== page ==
original issue discount

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Original Issue Discount

The difference between a bond's face value and the amount for which it is sold by the issuer. Many bonds, especially those with low interest rates, are issued at a price less than par in order to entice buyers. Generally, the lower the interest rate, the greater the original issue discount, with zero-coupon bonds having the largest. Short of default, the original issue discount is a guaranteed profit for a bondholder, as bonds must be redeemed at face value. It is considered a form of interest and may be taxed as such.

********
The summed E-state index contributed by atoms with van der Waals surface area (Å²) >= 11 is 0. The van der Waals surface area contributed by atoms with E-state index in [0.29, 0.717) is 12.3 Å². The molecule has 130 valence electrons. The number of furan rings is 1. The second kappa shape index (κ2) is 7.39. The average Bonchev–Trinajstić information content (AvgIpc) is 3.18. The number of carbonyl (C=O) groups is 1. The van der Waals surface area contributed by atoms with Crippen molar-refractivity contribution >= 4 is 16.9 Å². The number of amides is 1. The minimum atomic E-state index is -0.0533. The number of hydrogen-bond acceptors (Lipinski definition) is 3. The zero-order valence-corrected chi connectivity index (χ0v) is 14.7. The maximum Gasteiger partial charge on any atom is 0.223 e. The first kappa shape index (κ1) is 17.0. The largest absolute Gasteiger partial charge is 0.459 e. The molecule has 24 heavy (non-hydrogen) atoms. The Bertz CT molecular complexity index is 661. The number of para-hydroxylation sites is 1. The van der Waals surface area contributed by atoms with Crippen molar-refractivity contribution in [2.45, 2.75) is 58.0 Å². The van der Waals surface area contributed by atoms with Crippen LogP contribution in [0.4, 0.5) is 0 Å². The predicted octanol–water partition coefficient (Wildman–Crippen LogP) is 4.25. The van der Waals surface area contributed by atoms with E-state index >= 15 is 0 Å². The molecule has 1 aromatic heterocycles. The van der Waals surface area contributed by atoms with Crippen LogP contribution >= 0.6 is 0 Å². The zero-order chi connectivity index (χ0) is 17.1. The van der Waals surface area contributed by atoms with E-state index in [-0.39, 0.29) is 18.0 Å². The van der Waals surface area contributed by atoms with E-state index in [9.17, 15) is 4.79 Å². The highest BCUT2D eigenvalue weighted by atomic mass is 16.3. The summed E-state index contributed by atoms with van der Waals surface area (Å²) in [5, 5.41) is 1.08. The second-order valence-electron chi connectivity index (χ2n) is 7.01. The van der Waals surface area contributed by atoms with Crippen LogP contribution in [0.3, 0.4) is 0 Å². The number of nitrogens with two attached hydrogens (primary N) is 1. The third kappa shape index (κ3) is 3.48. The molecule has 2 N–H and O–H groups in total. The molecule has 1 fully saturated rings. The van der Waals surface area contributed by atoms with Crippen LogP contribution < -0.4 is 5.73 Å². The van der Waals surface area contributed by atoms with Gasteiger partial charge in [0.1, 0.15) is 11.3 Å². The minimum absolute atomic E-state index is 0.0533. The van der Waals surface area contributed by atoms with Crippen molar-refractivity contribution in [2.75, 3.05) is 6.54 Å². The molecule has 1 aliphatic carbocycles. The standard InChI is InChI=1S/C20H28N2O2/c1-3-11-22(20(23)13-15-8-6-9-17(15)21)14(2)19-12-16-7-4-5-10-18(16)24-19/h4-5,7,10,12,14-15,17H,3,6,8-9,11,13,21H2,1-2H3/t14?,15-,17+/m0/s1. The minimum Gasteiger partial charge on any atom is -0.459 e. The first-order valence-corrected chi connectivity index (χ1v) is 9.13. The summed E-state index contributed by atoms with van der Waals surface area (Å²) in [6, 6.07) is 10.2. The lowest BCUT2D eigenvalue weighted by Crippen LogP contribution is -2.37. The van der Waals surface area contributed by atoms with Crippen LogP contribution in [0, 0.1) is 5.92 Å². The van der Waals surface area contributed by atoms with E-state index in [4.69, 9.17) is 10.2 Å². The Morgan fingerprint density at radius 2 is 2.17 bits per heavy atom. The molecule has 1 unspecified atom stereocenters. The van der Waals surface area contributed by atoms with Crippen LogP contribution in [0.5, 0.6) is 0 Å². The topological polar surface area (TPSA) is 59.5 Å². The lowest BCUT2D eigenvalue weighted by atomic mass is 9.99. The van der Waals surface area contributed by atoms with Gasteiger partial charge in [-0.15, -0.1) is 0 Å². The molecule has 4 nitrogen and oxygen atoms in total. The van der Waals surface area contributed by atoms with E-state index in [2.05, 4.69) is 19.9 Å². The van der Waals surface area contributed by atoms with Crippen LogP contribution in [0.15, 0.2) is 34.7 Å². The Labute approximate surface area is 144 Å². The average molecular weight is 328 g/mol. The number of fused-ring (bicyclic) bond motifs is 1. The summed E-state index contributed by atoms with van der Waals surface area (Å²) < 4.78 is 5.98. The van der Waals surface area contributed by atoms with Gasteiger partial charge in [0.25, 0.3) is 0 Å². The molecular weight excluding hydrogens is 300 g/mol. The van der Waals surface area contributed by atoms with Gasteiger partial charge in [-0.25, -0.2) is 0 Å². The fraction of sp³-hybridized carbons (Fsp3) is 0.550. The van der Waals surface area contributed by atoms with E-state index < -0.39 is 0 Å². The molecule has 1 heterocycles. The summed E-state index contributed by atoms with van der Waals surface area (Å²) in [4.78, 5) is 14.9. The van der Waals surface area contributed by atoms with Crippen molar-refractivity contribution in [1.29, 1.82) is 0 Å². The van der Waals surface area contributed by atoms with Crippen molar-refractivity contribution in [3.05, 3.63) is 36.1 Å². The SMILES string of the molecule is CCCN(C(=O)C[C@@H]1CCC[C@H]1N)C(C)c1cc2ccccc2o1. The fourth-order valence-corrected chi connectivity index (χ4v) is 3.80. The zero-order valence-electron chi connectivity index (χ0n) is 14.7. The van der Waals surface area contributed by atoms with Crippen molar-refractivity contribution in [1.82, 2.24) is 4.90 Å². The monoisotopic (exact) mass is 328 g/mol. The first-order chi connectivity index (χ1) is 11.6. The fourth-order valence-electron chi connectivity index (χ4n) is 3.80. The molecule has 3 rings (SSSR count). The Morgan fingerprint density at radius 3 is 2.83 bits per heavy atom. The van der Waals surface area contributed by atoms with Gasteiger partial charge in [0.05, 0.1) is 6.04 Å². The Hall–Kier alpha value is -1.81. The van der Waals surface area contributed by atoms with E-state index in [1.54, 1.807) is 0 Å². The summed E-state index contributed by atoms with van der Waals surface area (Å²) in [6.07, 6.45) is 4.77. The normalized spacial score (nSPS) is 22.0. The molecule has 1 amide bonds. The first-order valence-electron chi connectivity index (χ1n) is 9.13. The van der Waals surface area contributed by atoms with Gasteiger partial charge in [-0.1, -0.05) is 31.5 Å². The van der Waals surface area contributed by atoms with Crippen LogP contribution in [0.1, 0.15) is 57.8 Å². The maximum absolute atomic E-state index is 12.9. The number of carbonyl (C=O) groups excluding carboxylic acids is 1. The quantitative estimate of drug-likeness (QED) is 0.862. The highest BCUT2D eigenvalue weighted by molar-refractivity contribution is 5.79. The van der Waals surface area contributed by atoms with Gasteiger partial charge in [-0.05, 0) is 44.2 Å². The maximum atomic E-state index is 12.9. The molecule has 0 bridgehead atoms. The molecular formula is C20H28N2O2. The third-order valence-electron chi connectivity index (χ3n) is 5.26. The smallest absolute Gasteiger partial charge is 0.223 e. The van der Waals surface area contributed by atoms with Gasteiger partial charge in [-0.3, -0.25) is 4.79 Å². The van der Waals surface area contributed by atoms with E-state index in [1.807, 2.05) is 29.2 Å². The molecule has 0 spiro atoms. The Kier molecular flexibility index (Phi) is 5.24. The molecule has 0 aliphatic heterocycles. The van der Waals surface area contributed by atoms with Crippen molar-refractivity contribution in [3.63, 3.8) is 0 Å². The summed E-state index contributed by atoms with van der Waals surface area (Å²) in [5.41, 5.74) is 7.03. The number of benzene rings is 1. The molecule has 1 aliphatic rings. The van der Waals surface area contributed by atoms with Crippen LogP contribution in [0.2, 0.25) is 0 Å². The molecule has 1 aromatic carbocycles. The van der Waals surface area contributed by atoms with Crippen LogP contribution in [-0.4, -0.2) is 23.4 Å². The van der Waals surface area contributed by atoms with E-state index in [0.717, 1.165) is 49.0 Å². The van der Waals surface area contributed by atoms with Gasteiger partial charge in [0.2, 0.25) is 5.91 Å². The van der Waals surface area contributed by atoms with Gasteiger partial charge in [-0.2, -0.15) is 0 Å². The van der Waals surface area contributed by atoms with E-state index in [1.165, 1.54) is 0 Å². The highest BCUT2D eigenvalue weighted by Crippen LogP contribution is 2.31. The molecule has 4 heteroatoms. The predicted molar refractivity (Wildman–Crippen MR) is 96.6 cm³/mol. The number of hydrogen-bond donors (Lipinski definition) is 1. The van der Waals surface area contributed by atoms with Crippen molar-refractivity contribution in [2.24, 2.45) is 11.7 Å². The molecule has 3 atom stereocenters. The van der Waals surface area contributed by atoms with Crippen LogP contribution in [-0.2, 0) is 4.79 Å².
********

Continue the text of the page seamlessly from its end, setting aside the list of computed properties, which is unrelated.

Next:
Original issue discount.

A bond or other debt security that is issued at less than par but can be redeemed for full par value at maturity is an original issue discount security.

The appeal, from an investor's perspective, is being able to invest less up front while anticipating full repayment later on.

Issuers like these securities as well because they don't have to pay periodic interest. Instead, the interest accrues during the term of the bond so that the total interest when combined with the principal equals the full par value at maturity.

Zero-coupon bonds are a popular type of original issue discount security. The drawback, from the investor's perspective is that the imputed interest that accumulates is taxable each year even though that interest has not been paid.

The exceptions are interest on municipal zero-coupons, which are tax exempt, or on zeros held in a tax-deferred or tax-exempt accounts.

original issue discount

See imputed interest.